The article and graph are from AIER.

The single greatest driver of the economy is consumer spending. People, not firms, make best use of extra money.

Far and away, the most important factor in determining consumer spending is the buying power in paychecks. Economists call this real personal disposable income. It matters because spending by individuals makes up about 70 percent of all spending. You can’t have a recovery if the consumer stays home.

Through recessions, expansions, and everything in between, the relationship between disposable income and consumer spending is remarkably tight, as the chart above shows. Currently GDP growth is under 2 percent. With the growth of disposable income near zero, it’s not hard to see why the expansion has been anemic.
The relationship between spending and income also has irrefutable policy implications.
Any government policy to speed economic growth should focus on increasing disposable income. That likely means income and payroll tax cuts. Stimulus programs directed toward businesses, and monetary programs directed toward the financial sector such as those established in response to the recent downturn, won’t do the trick. They have resulted in larger cash holdings in corporations and banks, while consumer spending remains low.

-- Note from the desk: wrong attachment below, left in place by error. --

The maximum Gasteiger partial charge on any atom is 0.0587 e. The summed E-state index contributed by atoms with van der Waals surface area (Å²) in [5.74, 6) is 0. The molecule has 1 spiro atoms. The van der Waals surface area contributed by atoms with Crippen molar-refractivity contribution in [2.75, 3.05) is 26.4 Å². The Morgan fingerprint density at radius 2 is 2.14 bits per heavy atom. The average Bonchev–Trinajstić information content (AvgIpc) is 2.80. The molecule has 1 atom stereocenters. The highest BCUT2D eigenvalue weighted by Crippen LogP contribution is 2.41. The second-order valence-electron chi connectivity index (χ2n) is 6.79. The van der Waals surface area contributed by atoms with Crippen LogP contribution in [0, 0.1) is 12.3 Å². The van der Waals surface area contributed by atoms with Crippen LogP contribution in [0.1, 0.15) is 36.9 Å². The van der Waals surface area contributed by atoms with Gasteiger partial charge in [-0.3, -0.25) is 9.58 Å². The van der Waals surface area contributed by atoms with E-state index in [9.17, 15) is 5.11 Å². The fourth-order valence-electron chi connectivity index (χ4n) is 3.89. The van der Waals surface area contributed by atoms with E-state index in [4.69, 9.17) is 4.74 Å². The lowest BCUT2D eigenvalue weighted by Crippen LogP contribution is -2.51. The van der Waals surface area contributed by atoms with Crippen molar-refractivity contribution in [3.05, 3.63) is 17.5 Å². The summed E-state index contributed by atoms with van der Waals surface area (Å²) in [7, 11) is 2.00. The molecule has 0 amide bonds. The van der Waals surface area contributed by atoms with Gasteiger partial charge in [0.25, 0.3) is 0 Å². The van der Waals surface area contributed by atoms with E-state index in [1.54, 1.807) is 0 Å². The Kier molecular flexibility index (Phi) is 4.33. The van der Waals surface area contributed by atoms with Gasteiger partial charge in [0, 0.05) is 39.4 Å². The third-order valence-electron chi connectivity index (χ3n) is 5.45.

Raising taxes might help reduce the deficit, but it would depress consumption. If the Bush-era tax cuts are allowed to expire at year-end, the results could be devastating. Combined with the mandatory spending cuts of the deficit reduction process, every model we have seen projects a decline in GDP of 3-3.5 percentage points. This would easily result in recession in the first half of 2013. Besides the impact of higher taxes on consumer spending, small businesses would have to redirect income to pay taxes rather than to hire. Increases in capital gains and dividends taxes will reduce income and net worth for some, further reducing spending.
Obamacare calls for nearly $300 billion in tax increases in 2013 alone. There are also mandates that imply additional costs to consumers, further reducing the income available for purchases.

Monday, July 16, 2012


The photo on the banner of this blog is Mt. Blodgett just west of Colorado Springs.  It is mostly black now due to the wild fires in the area.  

Due to the wildfires my wife and I were forced to evacuate our home on June 26.  My employer was generous enough to allow me to work out of their headquarters until it was safe to return.  We arrived home last Thursday.  The fires got within 0.5 miles of our home, but it is still standing.

I should start blogging soon.  Just trying to get organized.